Ryan’s Lens

“My dad was a artist, who became a lawyer, and he told me: ‘Get a job where you don’t have to be in an office,’ ” says Washington photographer Patrick Ryan.

Well, that son listened to his father. Known around town for his Capitol Hill work as well as his commercial, movie premiere and fashion shoots, Ryan has merged his two great interests of politics and style into his own photo exhibit, “Red Carpet D.C.: The Capital and Cult of Celebrity,” at the Embassy of the Czech Republic July 19. It will feature paparazzi snapping pictures of the guests as they walk on the carpet to view photographs of such stars as Michael Douglas, Nicolas Cage, Jessica Biel, Al Pacino and Sharon Stone.

The unique show with its oversized images meets at the confluence of what is called “Hollywood on the Potomac” and where members of Congress listen to actors and others testify about a cleaner environment, stopping a famine and other causes. They may even get to meet the president.

“Sooner or later, they all come to town,” Ryan says. “There is a sense of humor to it. The celebrities feel important, and the senators are like schools kids. I observed Sen. Tom Harkin repeatingly telling Robert DeNiro, ‘You’re my favorite actor.’ Both sides benefit. Sasha and Malia met the Jonas Brothers, and they got to hang out at the White House.”

Indeed, Ryan was interviewed by ABC News on photographing the 2012 White House Correspondents’ Dinner and knows how things can get out of hand to the point where, “It doesn’t matter what you’re famous for, just as long as you are famous,” he says, recalling his photo of Kris Jenner and Lindsay Lohan at a Georgetown party before the dinner. “When you think about it, it’s pretty silly.”

His photographic journey began decades ago, when Ryan’s mother Edith gave him a 1950s Kodak camera. By the age of 10, he was developing film. The local boy grew up in Chevy Chase, Md., on Western Avenue. His father went to Georgetown University’s School of Foreign Service and his mother to Visitation Prep next door, meeting years later at the Brickskeller. He and his brothers attended Gonzaga College High School on North Capitol Street. “It was during the 1980s, we liked the underdog aspect of it,” Ryan says of his prep school. The neighborhood is in better shape now.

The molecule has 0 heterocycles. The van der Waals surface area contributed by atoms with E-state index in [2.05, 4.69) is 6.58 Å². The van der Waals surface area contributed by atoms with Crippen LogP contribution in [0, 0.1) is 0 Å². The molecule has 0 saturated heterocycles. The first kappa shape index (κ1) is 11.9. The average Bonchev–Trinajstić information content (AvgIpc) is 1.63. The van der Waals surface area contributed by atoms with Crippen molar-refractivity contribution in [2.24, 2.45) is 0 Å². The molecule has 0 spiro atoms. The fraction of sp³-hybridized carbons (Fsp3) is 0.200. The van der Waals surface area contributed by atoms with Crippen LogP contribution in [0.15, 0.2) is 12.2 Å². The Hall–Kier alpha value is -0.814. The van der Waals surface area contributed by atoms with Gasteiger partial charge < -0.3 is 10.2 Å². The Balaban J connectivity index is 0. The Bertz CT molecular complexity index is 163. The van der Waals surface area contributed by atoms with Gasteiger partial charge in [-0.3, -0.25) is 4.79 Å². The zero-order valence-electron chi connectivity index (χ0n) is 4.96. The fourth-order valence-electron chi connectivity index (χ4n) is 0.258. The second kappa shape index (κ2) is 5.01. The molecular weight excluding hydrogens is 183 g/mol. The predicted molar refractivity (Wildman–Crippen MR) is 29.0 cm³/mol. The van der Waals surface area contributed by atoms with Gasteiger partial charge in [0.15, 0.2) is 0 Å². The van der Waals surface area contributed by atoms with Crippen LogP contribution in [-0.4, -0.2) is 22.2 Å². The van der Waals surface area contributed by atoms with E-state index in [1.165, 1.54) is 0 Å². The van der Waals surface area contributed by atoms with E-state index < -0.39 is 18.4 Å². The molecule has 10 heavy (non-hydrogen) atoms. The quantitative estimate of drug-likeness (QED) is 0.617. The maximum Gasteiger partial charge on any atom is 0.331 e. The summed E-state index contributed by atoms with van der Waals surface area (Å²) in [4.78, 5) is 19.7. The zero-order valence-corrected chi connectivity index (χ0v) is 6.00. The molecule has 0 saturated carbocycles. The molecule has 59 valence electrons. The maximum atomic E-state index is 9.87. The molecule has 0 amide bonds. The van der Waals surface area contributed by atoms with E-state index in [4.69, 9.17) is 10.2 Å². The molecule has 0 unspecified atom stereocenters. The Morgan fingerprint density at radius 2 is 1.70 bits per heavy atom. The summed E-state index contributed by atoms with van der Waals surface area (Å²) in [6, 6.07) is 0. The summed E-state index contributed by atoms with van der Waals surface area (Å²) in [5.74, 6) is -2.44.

Today, the 46-year-old Ryan’s parents are gone, but he and some of his siblings still live along Western Avenue (three houses) and worship at Blessed Sacrament Church. His family is and has been made up of lawyers, artists and actors. His father Robert worked for the Environmental Protection Agency and the Nuclear Regulatory Agency. One sister is a lawyer and worked at the State Department; a brother works for Reuters. One uncle was an artist and another a television actor.

Always entrepreneurial, Ryan did legal research for out-of-town law firms, getting documents for them from various federal office (this was before the Internet). A few years later, his mother died after suffering from Alzheimer’s Disease. It was during this time that Ryan again picked up a camera after going to San Miguel de Allende, Mexico, as a retreat. “I shot tons of film,” he recalled and re-ignited his true love of photography.

After freelance photo assignments and meeting editors at the Georgetowner Newspaper, Ryan began full-time work at the Hill Newspaper during the election of 2000. He is still amused by the question he would get on Capitol Hill: “Where are you from? Here? No, really where are you from?”

Later, as photo editor of the Hill, Ryan led the switch from film to a fully digital newsroom and originated the still-popular feature, “The 50 Most Beautiful People on Capitol Hill.” He left the Hill with mentor Martin Tolchin to become founding photo editor of a newspaper that later became Politico.

Another mentor, the Hill’s Al Eisele, has this to say of Ryan: “He’s that rare Washington creature. He combines an insider’s access with an artist’s objectivity, which allows him to portray the reality of the social and political scene like no other photographer I know. I’ve been privileged to watch him work — and play — at close hand from K Street to Kazakhstan, and I never fail to be impressed with his artistic ability.”